So, obviously, if you are an AG looking to combat a public health disaster, going after the manufacturers of opioids (who, at least in 2015, had lots of money), much like the manufacturers of tobacco is pretty appealing. That said, there are some considerations that are likely to be major impediments in the effort to make this into a big tobacco settlement:

  1. Prescription pills are prescribed by a medical doctor. Unlike the pack of cigarettes bought at the gas station from a clerk whose only responsibility is to verify age, opioids are, ostensibly, ordered by someone with years of advanced medical training. Pinning all the responsibility (or even just “most of it”) on manufacturers and distributors alone will be a challenge.
  2. The success of the tobacco litigation was driven in no small part by the efforts of Richard “Dickie” Scruggs, the exceptionally well-connected Mississippi lawyer who spearheaded the class-action effort and coalesced all the states into letting him be the point-man for all negotiations. Much of what made Scruggs successful in that effort–1) the self-proclaimed advantage of home cookin‘; 2) the ability to wheel and deal in the Capital thanks to his access to then Senate Majority Leader, and brother-in-law, Trent Lott; 3) the close relationship with then Mississippi Attorney General Mike Moore (who, coincidentally, is advocating for the opioid suit, this time as a plaintiff’s attorney)–is unlikely to fly in today’s world given the guttural uneasiness associated with any of the tactics utilized by Scruggs, now a convicted felon for attempting to bribe a judge in a post-Katrina litigation, and overall discomfort with anything that smacks of nepotism.
  3. The stated goal of many of the proponents of the tobacco litigation was to put cigarette manufacturers out of business–this, of course, is a sentiment still voiced by some. But, no one is realistically seeking to litigate these pharmaceutical companies into the ground. While these companies manufacture opioids, they also research and manufacture drugs that help treat pediatric Crohn’s disease, multiple sclerosis and Parkinson’s disease, among others. Simply, even if there is a settlement in all of this, the reality is that the settlement is likely to contemplate the ability of these companies to continue to research and manufacture the next wave of pharmaceutical improvements.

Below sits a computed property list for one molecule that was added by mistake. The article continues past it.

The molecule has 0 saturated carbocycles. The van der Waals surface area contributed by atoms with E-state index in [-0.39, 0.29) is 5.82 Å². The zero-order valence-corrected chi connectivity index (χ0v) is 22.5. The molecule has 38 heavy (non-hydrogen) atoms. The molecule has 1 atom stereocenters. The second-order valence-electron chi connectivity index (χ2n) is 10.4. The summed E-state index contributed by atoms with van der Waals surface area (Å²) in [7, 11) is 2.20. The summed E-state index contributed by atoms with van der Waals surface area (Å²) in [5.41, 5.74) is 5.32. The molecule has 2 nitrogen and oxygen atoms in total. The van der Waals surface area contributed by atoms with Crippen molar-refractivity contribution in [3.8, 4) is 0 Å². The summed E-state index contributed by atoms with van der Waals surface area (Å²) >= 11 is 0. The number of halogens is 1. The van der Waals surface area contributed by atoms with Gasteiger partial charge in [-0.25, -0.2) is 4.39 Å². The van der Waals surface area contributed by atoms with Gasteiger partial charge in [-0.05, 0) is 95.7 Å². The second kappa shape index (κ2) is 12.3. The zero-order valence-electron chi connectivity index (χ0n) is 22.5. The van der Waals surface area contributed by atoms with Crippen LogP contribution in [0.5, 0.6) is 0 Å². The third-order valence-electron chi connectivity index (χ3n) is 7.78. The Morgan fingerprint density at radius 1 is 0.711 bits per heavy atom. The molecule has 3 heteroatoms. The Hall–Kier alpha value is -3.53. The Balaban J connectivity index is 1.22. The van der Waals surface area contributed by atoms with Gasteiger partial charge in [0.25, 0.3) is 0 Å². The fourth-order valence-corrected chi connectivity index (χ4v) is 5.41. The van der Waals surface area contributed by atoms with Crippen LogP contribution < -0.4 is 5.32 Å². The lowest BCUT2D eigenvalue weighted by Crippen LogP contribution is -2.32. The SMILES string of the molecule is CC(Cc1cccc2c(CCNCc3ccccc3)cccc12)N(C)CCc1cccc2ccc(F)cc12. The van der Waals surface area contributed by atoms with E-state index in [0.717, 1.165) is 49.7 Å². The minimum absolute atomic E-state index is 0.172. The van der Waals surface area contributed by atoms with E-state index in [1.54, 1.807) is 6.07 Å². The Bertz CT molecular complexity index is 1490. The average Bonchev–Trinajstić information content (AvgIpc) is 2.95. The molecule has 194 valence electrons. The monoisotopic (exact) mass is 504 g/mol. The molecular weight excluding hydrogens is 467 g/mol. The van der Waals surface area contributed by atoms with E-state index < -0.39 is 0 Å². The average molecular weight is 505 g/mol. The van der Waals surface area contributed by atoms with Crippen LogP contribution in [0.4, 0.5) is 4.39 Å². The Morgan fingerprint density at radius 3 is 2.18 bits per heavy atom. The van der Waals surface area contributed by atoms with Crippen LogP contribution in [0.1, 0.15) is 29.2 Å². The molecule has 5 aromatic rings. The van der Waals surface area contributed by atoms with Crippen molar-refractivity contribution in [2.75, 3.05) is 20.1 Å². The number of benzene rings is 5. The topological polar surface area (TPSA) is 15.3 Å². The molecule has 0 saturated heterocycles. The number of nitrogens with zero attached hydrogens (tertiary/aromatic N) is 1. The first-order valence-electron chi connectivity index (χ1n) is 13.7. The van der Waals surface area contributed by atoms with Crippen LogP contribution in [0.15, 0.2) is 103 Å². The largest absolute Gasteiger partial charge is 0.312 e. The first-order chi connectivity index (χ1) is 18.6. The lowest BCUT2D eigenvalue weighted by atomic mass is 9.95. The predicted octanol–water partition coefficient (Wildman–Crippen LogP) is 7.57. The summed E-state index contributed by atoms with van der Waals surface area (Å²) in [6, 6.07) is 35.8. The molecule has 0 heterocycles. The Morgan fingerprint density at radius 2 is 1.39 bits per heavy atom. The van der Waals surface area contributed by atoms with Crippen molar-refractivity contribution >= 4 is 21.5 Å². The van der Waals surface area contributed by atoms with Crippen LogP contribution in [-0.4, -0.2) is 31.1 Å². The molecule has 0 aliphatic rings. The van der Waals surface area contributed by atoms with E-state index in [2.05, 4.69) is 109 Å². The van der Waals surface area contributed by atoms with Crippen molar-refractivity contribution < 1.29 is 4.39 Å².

On December 14, the Federal Communications Commission (FCC) voted to remove regulations that prohibit providers from blocking websites or charging for high quality service to access specific content. Many worry that allowing telecommunications companies to favor certain businesses will cause problems within the health care industry. Specifically, concerns have risen about the effect of the ruling on the progress of telemedicine and the role it plays in access to care. Experts worry that a tiered system in which service providers can charge more for speed connectivity can be detrimental to vulnerable populations.  Although the ramifications of the ruling are not entirely known, an exception for health care services would ensure that vulnerable populations can continue to gain access to care.

Telemedicine is often used as a tool to improve care by providing access to those who wouldn’t ordinarily have access to care. Through video consultation, patients have the ability to check-in with health care providers and access health specialists. Robust connectivity is vital for these services and community providers, and rural areas may lack the financial means to pay for optimal connectivity in a tiered framework.

In the past, the FCC recognized the importance of broadband connectivity to the health care industry. In 2015, the FCC‘s Open Internet Order acknowledged that health care is a specialized service that would be exempt from conduct based rules.  However, the new rule may undermine the 2015 Order and thus leave vulnerable populations at risk.

Moreover, the technology industry would likewise benefit from a health services exception. Innovation in health care delivery could be stifled by the FCC ruling and hurt the population as a whole. From tech start-ups to access-to-care advocates, various members of the health care ecosystem may need to anticipate building coalitions and urge the FCC to create an exception for health care services.